Facebook rocked the search world with its Graph Search feature, which helps users find relevant content based on past social interactions, friends’ interests and location. This marks Facebook’s first significant step into search, which doesn’t surprise many experts, but several questions remain unanswered after the dust cleared. For example, with Microsoft an investor in Facebook, and Bing the source behind Facebook’s web search function, many industry insiders wondered if Bing algorithms power Facebook’s Graph Search.
In a recent blog post on the Bing Community site, Corporate Vice President of Search at Bing Derrick Connell explained that Bing’s and Facebook’s “engineering teams worked together to advance a unified search experience,” which means that people searching beyond Facebook see results powered by Bing with social context from Facebook. However, Mary Jo Foley, ZDNET contributor, wanted to know what role Bing played in Graph Search exactly, and it took her three tries to get a response. The note read:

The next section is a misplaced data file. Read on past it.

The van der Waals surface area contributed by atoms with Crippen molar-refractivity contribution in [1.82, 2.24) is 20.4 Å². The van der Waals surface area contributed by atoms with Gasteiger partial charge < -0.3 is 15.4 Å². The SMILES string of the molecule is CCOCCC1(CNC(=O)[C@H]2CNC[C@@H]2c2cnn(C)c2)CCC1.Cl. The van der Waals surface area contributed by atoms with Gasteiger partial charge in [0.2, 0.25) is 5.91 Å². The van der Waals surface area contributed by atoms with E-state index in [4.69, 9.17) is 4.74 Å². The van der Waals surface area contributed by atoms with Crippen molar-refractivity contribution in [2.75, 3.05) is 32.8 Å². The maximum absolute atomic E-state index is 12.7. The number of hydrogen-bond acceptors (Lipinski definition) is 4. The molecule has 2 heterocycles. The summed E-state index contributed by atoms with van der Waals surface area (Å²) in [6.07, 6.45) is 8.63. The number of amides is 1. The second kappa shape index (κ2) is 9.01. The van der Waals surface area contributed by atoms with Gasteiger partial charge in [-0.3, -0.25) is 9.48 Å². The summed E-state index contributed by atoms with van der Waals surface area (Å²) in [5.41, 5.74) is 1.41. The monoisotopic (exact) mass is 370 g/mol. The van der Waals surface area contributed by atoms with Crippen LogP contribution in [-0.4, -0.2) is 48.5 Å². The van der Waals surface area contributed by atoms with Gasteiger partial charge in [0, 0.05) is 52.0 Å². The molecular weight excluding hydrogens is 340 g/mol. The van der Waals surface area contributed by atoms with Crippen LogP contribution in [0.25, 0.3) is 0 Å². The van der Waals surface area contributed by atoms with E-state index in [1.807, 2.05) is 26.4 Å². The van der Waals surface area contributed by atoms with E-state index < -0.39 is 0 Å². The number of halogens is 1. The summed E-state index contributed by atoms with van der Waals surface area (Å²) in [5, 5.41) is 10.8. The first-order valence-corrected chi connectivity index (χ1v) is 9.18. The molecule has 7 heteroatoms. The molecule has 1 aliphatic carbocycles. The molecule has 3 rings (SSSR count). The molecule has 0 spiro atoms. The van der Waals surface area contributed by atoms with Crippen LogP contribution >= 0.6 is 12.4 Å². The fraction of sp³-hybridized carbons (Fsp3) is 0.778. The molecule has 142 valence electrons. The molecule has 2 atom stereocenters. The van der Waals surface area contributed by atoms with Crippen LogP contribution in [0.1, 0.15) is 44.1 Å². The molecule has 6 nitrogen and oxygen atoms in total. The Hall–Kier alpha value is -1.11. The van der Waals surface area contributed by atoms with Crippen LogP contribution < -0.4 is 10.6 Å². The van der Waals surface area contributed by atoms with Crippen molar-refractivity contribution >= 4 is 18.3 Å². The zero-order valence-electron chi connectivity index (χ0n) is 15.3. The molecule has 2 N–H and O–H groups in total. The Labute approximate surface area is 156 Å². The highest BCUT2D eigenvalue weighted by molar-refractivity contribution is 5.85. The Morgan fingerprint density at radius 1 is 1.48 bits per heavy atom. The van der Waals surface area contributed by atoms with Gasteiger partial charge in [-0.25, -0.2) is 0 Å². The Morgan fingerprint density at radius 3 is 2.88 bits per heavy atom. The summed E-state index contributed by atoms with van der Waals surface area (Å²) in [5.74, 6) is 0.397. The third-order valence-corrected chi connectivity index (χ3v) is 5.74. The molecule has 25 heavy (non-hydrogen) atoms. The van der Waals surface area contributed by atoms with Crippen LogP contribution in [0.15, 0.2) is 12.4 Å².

“Confirmed that Bing only powers the web search functionality on Facebook. We do not power Facebook’s graph search.”
Bing may not fuel results for Facebook’s Graph Search feature, but the search engine recently took strides toward making its user experience increasingly social. In a recent blog post, The Bing Team announced that five times more Facebook content will appear in the engine’s sidebar. Updates include statuses, shared links, comments and photos from friends. More, this upgrade makes it easier for searchers to see which of their friends may have insight into what they’re searching for online.
The Big blog post also highlights some updated features – with the addition of the new photo experience, web searchers will discover photos posted by their friends in the sidebar when images relate to queries. For example, a search about New York City might highlight an image on Facebook of a friend standing in Times Square. Bing’s sidebar still pulls information from Twitter, Quora, Foursquare and Klout.
Bing’s improving sidebar feature puts more power in content marketers’ hands. Businesses can produce a wide array of content for social platforms like Facebook and Twitter and video content, written media and the most popular relevant social content will appear side-by-side with Bing SERPs. While Bing’s interface has yet to prove more effective than Google’s simple design, it certainly re-imagines search overall, which makes for interesting SEO news.